I'd always enjoyed outdoor work, however this yard is so large, and the three catalpa trees really leave quite a mess on the ground. The hard-shelled beans that are over a foot and a half long, scatter all over. But I go at the whole thing with the idea that while I'm doing this mindless, muscle-challenging job, I can let my mind wander (unlike in my other job).
I've introduced a character in my second vampire novel named Bill. Sabrina, my heroine, has had her life turned upside down in the last book, what with working for vampires using her clairvoyant talents to find a murderer, only to have him ascend as a vampire, then come after her. She's had two master vampires and one regular vampire make romantic overtures toward her. One nearly kills her because of her “overly sweet” blood. She's dating a shape-shifter named Dante, but he is scion to one of the master vampires and when he realizes that things are moving along in ways that he can't compete with, he bows out—not exactly what Sabrina wanted, but they break up.
Sabrina is clearly upset, she has her cry, but needs to go shopping. She doesn't actually care what she looks like, but once she gets to the store she realizes she's scaring the customers and before the manager throws her out, she decides to at least put on some concealer and brush out her hair.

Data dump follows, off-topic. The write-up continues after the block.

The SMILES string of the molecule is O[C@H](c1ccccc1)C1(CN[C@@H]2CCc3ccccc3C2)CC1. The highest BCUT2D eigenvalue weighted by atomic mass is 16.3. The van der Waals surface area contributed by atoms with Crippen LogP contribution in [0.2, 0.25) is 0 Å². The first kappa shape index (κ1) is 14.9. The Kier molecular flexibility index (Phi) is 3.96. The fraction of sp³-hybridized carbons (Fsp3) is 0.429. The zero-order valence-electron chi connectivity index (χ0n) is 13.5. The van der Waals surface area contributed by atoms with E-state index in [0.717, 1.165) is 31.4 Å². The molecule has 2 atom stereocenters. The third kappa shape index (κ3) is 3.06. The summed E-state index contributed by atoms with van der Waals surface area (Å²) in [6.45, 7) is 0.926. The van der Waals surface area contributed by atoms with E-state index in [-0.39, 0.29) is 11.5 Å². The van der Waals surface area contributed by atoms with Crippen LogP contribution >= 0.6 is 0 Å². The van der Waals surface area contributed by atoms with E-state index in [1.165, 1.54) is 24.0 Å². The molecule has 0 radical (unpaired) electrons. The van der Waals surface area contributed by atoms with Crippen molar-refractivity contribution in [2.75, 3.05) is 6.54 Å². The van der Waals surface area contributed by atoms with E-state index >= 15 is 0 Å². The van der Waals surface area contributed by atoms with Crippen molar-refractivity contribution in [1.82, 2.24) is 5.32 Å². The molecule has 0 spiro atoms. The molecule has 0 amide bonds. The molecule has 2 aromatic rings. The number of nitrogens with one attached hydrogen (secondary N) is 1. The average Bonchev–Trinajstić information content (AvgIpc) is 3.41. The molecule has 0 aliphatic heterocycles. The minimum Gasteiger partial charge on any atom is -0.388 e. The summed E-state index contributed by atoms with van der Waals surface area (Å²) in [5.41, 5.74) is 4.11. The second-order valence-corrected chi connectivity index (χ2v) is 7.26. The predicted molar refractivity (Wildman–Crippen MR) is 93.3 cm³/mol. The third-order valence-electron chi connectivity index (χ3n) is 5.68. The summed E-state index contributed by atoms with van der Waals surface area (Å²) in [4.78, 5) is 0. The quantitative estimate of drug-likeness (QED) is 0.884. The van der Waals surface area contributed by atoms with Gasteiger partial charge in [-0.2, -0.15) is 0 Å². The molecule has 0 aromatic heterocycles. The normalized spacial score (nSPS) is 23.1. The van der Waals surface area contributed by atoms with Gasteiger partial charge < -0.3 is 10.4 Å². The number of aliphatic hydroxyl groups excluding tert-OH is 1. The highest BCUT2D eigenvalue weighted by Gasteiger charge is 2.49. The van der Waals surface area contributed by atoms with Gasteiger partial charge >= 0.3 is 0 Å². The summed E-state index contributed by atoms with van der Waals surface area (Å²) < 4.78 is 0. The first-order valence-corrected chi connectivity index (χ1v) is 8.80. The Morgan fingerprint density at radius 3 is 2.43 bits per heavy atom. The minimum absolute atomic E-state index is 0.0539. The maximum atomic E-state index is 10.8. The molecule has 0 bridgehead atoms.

Now at least she can shop without driving people away from her because she no longer looks like someone gave her the keys to her padded cell, she grabs two pints of ice cream, a frozen pizza or two, and before she forgets, she grabs some milk and has to go and buy some cereal—her shifter ate her out of house and home, so she needs to have something in the morning (and not the usual diet of eggs, bacon, or ham etc. that had caused her to gain five pounds already!)
Bill has been asking her out, and she has refused because she was at the time dating Dante (and he was a dog for a while, and before that he'd been a mouse spying on the vampires who may have been behind all the murder and mayhem of the first book). Bill is grandson of the little old lady next door, Mrs. Bench, who also happens to be a witch and medium. She opened up a portal and allowed a magical ring to come through to be placed (magically) on Sabrina's finger. Sabrina is the one and only sibyl, and as the supernatural world is finding this out, she's the object of desire—the prophecy claims she must be mated to a master vampire. However, Bill, who is not a vampire, wants to claim her because he is actually the descendant of nephilim—who were the bi-product of fallen angels and human women mating.
When Sabrina tries to grab a box of cereal—of course on the very top shelf—and can't reach it, who is there but Bill.
Scanning the shelves filled with a million choices of cereals, trying to find one that wouldn't give me gas, yet sounded like something I'd actually enjoy with cold milk in the morning, I opted for a flake kind, instead of the granola kind. I was down to a blueberry crunch thing that boasted it could make me lose five pounds in two weeks—yeah, if that's all I ate—when I simply had to switch hands because the one holding the ice cream was nearly numb. Wish I could numb my emotions like my hand.